The European Environmental Bureau (EEB), the
European Association of Consumers (AEC) and the Dutch Bureau of
Food Trade (CBL) called on the EU to boost organic farming.
They presented a study on how to increase organic food
production in the EU to 10% by 2006, by reducing VAT and
introducing levies on the use of pesticides and
The proposal seeks to influence the Action Plan for organic
farming that the Commission started preparing in February.
The EEB argues that organic food production is better for
the environment and health because it uses less pesticides,
fertilizers, hormones and antibiotics. The lower yields of
organic farming could be offset by the set-aside system,
practised under the Common Agricultural Policy (CAP),
according to the proponents of organic farming.
The study proposes the following
economic instruments to stimulate organic farming in
Europe, and to increase consumer demand by reducing the
- 0% tariff of Value Added Tax (VAT) on organic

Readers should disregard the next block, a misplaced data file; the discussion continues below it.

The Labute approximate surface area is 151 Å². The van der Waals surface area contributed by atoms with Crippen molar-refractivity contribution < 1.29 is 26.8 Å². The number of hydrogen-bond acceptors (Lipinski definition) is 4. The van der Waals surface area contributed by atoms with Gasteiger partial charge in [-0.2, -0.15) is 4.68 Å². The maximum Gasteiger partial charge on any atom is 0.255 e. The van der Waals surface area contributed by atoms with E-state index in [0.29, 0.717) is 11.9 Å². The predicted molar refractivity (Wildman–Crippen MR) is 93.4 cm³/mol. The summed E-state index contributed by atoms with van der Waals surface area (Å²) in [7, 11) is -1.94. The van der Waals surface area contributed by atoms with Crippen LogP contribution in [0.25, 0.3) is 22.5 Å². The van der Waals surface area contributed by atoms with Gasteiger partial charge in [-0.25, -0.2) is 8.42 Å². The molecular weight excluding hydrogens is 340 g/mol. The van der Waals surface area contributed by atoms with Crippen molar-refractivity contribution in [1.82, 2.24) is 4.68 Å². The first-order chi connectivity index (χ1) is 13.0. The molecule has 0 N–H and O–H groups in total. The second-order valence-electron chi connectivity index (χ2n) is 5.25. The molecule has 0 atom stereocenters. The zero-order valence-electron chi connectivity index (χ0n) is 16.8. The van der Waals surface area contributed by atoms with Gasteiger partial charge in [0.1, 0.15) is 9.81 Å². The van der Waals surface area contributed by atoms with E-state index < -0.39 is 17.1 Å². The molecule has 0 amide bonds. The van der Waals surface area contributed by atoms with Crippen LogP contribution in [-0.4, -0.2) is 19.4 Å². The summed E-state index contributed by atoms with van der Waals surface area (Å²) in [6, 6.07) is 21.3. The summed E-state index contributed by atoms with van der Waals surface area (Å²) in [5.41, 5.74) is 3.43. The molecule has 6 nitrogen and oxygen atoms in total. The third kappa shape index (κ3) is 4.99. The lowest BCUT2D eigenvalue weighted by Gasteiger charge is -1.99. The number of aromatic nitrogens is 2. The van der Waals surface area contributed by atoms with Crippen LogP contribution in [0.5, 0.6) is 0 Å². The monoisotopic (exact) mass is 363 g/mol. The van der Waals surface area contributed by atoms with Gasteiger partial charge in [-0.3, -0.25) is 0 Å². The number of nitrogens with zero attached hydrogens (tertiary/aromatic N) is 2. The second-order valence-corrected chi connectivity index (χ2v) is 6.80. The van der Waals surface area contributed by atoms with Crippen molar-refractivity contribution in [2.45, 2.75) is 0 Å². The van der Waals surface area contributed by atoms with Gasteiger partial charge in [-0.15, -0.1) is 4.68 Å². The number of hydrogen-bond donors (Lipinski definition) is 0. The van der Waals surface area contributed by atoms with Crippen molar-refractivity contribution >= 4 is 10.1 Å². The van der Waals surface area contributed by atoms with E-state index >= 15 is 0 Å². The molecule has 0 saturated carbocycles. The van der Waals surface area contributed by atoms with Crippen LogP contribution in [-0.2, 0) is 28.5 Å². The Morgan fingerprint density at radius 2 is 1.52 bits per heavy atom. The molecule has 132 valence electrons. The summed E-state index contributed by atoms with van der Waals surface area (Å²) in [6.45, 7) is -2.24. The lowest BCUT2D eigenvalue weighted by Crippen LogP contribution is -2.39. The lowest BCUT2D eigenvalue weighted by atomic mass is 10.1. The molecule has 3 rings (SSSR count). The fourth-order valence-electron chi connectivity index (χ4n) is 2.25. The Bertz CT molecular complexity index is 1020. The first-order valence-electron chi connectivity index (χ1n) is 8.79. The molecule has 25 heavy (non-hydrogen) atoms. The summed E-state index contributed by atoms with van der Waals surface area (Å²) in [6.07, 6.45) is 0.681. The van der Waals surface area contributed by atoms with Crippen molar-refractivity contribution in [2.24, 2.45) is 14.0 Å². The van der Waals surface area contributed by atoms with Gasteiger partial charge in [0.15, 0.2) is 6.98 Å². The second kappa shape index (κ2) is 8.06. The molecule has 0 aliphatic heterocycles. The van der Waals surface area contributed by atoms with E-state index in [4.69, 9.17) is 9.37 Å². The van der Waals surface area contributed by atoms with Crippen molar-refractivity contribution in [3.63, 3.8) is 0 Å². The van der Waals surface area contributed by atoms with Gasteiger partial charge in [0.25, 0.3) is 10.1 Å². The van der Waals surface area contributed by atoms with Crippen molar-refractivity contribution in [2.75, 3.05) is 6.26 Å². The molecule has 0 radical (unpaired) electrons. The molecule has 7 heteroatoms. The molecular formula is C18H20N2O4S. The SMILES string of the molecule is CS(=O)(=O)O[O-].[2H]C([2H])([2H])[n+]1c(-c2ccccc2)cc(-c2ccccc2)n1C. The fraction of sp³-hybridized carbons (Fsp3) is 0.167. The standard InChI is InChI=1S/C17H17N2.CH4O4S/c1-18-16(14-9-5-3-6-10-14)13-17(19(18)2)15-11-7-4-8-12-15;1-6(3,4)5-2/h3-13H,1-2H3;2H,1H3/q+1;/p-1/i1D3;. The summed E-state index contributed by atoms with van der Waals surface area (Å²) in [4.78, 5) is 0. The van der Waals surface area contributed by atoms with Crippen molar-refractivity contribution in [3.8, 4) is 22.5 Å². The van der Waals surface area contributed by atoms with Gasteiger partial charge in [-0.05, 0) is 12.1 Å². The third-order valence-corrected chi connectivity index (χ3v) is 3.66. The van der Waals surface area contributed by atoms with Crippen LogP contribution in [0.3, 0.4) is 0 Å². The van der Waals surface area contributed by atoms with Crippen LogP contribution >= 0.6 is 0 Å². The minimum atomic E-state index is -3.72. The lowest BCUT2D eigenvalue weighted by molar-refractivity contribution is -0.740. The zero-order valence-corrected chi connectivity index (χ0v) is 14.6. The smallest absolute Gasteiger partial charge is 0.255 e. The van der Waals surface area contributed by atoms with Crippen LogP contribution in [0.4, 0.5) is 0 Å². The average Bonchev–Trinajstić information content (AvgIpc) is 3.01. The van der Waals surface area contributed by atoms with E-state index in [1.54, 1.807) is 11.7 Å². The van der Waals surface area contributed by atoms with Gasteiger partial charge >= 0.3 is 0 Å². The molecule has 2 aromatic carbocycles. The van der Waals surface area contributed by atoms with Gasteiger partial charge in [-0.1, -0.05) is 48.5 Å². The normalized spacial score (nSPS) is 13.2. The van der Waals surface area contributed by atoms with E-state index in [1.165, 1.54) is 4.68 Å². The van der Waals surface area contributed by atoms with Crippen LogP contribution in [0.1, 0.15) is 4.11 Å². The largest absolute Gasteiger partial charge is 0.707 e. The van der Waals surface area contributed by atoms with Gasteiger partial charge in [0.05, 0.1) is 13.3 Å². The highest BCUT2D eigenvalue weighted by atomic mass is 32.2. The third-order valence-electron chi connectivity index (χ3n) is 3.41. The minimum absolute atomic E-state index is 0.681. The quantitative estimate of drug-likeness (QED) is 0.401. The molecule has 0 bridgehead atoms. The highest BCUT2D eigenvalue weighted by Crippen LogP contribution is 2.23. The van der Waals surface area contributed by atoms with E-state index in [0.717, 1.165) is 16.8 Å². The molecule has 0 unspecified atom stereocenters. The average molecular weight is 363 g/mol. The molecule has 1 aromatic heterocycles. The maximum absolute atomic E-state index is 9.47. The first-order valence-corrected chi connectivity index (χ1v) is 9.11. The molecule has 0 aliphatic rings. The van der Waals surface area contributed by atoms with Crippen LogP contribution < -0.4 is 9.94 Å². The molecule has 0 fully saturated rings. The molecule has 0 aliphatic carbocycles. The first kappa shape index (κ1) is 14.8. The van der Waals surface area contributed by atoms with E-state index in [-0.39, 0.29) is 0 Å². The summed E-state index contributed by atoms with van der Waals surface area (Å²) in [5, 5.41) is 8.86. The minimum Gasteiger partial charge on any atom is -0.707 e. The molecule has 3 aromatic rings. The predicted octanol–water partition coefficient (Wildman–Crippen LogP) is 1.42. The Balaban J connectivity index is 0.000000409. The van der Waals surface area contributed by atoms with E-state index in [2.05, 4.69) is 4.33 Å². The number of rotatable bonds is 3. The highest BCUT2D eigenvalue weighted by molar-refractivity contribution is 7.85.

products to enhance the attractiveness of organic
products in the market;
- Pesticide and fertiliser levies to reduce the
competitive advantage of conventional farming;
- Cross compliance to put environmental conditions on
direct payments that farmers receive under the market
- Modulation to reduce the amount of direct payments
farmers receive under the market regulation with a
certain fixed percentage (maximum 20%).
The study, entitled “Stimulating Organic
Farming in the EU with Economic and Fiscal Instruments”,
estimates that an annual sum of 2.5 billion euro is
required to ensure that 10% of the EU area is farmed
organically by 2006. This money could be raised by
introducing levies on pesticides and fertilisers, and
through cross compliance and modulation.